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And soon shall its wild erring notes be forgot,
Since early affection and love are o'ercast : Oh ! blest had my fate been, and happy my lot,
Had the first strain of love been the dearest, the last ! Farewell, my young Muse ! since we now can ne'er
meet; If our songs have been languid, they surely are few: Let us hope that the present at least will be sweetThe present - which seals our eternal Adicu.
1807. [First published, 1832.)
TO AN OAK AT NEWSTEAD. I Young Oak! when I planted thee deep in the ground,
I hoped that thy days would be longer than mine; That thy dark-waving branches would flourish around,
And ivy thy trunk with its mantle entwine. Such, such was my hope, when, in infancy's years,
On the land of my fathers I rear'd thee with pride: They are past, and I water thy stem with my tears, Thy decay not the weeds that surround thee can
hide. I left thee, my Oak, and, since that fatal hour,
A stranger has dwelt in the hall of my sire ; Till manhood shall crown me, not mine is the power,
But his, whose neglect may have bade thee expire. Oh! hardy thou wert — even now little care Might revive thy young head, and thy wounds
gently heal : But thou wert not fated affection to share
For who could suppose that a Stranger would feel ? Ah, droop not, my,Oak ! lift thy head for a while;
Ere twice round yon Glory this planct shall run, The hand of thy Master will teach thee to smile,
When Infancy's years of probation are done. Oh, live then, my Oak! tow'r aloft from the weeds,
That clog thy young growth, and assist thy decay, For still in thy bosom are life's early seeds,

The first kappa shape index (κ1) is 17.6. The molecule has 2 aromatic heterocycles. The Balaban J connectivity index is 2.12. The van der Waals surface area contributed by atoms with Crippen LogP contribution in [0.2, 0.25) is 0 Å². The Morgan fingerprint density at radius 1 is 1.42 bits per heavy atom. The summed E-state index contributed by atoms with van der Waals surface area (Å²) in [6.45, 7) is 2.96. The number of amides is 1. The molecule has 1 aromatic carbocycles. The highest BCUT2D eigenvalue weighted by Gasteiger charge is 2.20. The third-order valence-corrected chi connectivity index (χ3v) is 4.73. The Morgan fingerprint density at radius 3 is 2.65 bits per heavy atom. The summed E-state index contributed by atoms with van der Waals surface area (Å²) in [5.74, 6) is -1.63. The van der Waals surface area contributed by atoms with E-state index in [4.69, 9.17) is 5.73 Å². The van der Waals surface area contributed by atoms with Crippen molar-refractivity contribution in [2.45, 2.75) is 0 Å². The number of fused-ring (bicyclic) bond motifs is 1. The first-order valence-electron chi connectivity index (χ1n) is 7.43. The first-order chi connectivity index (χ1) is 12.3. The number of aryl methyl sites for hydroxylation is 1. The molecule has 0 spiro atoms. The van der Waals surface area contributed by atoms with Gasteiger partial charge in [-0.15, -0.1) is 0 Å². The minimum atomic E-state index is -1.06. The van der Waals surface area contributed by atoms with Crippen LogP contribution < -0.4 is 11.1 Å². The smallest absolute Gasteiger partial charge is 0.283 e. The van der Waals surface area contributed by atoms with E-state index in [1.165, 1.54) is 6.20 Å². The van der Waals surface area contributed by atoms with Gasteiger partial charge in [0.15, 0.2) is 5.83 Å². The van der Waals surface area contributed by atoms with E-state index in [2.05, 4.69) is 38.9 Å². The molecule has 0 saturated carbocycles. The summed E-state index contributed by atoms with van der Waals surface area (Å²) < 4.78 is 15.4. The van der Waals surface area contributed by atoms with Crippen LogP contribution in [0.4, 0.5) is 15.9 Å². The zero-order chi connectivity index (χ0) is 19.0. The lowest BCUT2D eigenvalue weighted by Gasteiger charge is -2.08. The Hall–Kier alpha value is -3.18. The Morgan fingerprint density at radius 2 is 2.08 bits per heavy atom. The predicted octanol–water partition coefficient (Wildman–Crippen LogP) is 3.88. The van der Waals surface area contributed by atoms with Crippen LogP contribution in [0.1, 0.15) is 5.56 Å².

And still may thy branches their beauty display. Oh! yet, if maturity's years may be thine,
Though I shall lie low in the cavern of death, On thy leaves yet the day-beam of ages may shine,
Uninjured by time, or the rude winter's breath. For centuries still may thy boughs lightly wave
C'er the corse of thy lord in thy canopy laid ; While the branches thus gratefully shelter his grave,
The chief who survives may recline in thy shade. And as he, with his boys, shall revisit this spot,
He will tell them in whispers more softly to tread. Oh! surely, by these I shall ne'er be forgot :
Remembrance still hallows the dust of the dead. And here, will they say, when in life's glowing prime,
Perhaps he has pour d forth his young simple lay, And here must he sleep, till the moments of time Are lost in the hours of Eternity's day.
1807. [First published, 1832.)
As when the ebbing flames are low,
The aid which once improved their light,
Now quenches all their blaze in night,
As many a boy and girl remembers -
Extinguish'd with the dying embers.
Some careful hand may teach to burn ;
No touch can bid its warmth return.
Not always doom'd its heat to smother,
1807. (First published, 1832.]
FAREWELL TO THE MUSE. Tuou Power! who hast ruled me through infancy's
days, Young offspring of Fancy, 't is time we should part; Then rise on the gale this the last of my lays,
The coldest effusion which springs from my heart. This bosom, responsive to rapture no more,
Shall hush thy wild notes, nor implore thee to sing ; The feelings of childhood, which taught thee to soar,
Are watted far distant on Apathy's wing. Though simple the themes of my rude flowing Lyre,
Yet even these themes are departed for ever; No more beam the eyes which my dream could inspire,
My visions are down, to return, - alas, never ! When drain'd is the nectar which gladdens the bowl,
How vain is the effort delight to prolong! When cold is the beauty which dwelt in my soul,
What magic of Fancy can lengthen my song ? Can the lips sing of Love in the desert alone,
Of kisses and smiles which they now must resign ? Or dwell with delight on the hours that are flown?
Ah, no! for those hours can no longer be mine. Can they speak of the friends that I love but to love ?